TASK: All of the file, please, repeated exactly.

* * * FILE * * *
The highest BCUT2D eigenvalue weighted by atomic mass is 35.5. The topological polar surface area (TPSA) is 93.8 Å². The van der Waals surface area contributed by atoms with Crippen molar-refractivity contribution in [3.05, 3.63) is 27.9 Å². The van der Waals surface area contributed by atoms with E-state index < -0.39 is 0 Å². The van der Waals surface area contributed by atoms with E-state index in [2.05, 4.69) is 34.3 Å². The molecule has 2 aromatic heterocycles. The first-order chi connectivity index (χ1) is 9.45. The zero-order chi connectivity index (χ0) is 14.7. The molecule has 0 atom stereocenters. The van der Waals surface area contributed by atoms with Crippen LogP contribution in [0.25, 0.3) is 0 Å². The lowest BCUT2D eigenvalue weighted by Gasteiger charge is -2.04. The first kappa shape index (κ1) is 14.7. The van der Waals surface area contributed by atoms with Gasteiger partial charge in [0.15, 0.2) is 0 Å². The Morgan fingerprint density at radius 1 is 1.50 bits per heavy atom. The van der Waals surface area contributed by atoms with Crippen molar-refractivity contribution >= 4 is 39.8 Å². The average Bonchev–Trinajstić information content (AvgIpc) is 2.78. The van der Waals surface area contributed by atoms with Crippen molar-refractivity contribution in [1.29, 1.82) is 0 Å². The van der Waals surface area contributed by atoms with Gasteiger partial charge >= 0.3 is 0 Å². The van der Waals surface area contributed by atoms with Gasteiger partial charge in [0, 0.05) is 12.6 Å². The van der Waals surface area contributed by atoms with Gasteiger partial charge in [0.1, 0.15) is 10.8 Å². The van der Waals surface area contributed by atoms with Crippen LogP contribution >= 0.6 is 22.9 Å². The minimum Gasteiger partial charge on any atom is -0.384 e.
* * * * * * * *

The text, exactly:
The highest BCUT2D eigenvalue weighted by atomic mass is 35.5. The topological polar surface area (TPSA) is 93.8 Å². The van der Waals surface area contributed by atoms with Crippen molar-refractivity contribution in [3.05, 3.63) is 27.9 Å². The van der Waals surface area contributed by atoms with E-state index < -0.39 is 0 Å². The van der Waals surface area contributed by atoms with E-state index in [2.05, 4.69) is 34.3 Å². The molecule has 2 aromatic heterocycles. The first-order chi connectivity index (χ1) is 9.45. The zero-order chi connectivity index (χ0) is 14.7. The molecule has 0 atom stereocenters. The van der Waals surface area contributed by atoms with Crippen LogP contribution in [0.25, 0.3) is 0 Å². The lowest BCUT2D eigenvalue weighted by Gasteiger charge is -2.04. The first kappa shape index (κ1) is 14.7. The van der Waals surface area contributed by atoms with Gasteiger partial charge in [0.15, 0.2) is 0 Å². The Morgan fingerprint density at radius 1 is 1.50 bits per heavy atom. The van der Waals surface area contributed by atoms with Crippen molar-refractivity contribution >= 4 is 39.8 Å². The average Bonchev–Trinajstić information content (AvgIpc) is 2.78. The van der Waals surface area contributed by atoms with Crippen molar-refractivity contribution in [1.29, 1.82) is 0 Å². The van der Waals surface area contributed by atoms with Gasteiger partial charge >= 0.3 is 0 Å². The van der Waals surface area contributed by atoms with Gasteiger partial charge in [0, 0.05) is 12.6 Å². The van der Waals surface area contributed by atoms with Gasteiger partial charge in [0.1, 0.15) is 10.8 Å². The van der Waals surface area contributed by atoms with Crippen LogP contribution >= 0.6 is 22.9 Å². The minimum Gasteiger partial charge on any atom is -0.384 e.